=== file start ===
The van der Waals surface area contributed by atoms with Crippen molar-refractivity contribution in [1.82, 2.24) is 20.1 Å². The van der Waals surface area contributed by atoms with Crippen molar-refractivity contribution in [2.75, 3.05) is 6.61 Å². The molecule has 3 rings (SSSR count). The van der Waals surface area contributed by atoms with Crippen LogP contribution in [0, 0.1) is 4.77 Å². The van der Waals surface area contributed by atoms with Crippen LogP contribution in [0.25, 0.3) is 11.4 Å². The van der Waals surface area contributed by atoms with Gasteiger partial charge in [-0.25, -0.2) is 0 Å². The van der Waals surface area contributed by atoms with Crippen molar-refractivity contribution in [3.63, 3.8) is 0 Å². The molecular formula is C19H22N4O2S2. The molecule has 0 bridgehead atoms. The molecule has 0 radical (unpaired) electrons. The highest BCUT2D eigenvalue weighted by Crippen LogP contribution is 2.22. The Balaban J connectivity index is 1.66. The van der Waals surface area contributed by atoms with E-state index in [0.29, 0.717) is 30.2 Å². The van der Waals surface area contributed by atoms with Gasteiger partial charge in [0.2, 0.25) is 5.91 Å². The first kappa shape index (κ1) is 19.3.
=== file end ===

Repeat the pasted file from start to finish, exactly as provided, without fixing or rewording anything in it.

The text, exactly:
The van der Waals surface area contributed by atoms with Crippen molar-refractivity contribution in [1.82, 2.24) is 20.1 Å². The van der Waals surface area contributed by atoms with Crippen molar-refractivity contribution in [2.75, 3.05) is 6.61 Å². The molecule has 3 rings (SSSR count). The van der Waals surface area contributed by atoms with Crippen LogP contribution in [0, 0.1) is 4.77 Å². The van der Waals surface area contributed by atoms with Crippen LogP contribution in [0.25, 0.3) is 11.4 Å². The van der Waals surface area contributed by atoms with Gasteiger partial charge in [-0.25, -0.2) is 0 Å². The van der Waals surface area contributed by atoms with Crippen molar-refractivity contribution in [3.63, 3.8) is 0 Å². The molecular formula is C19H22N4O2S2. The molecule has 0 bridgehead atoms. The molecule has 0 radical (unpaired) electrons. The highest BCUT2D eigenvalue weighted by Crippen LogP contribution is 2.22. The Balaban J connectivity index is 1.66. The van der Waals surface area contributed by atoms with E-state index in [0.29, 0.717) is 30.2 Å². The van der Waals surface area contributed by atoms with Gasteiger partial charge in [0.2, 0.25) is 5.91 Å². The first kappa shape index (κ1) is 19.3.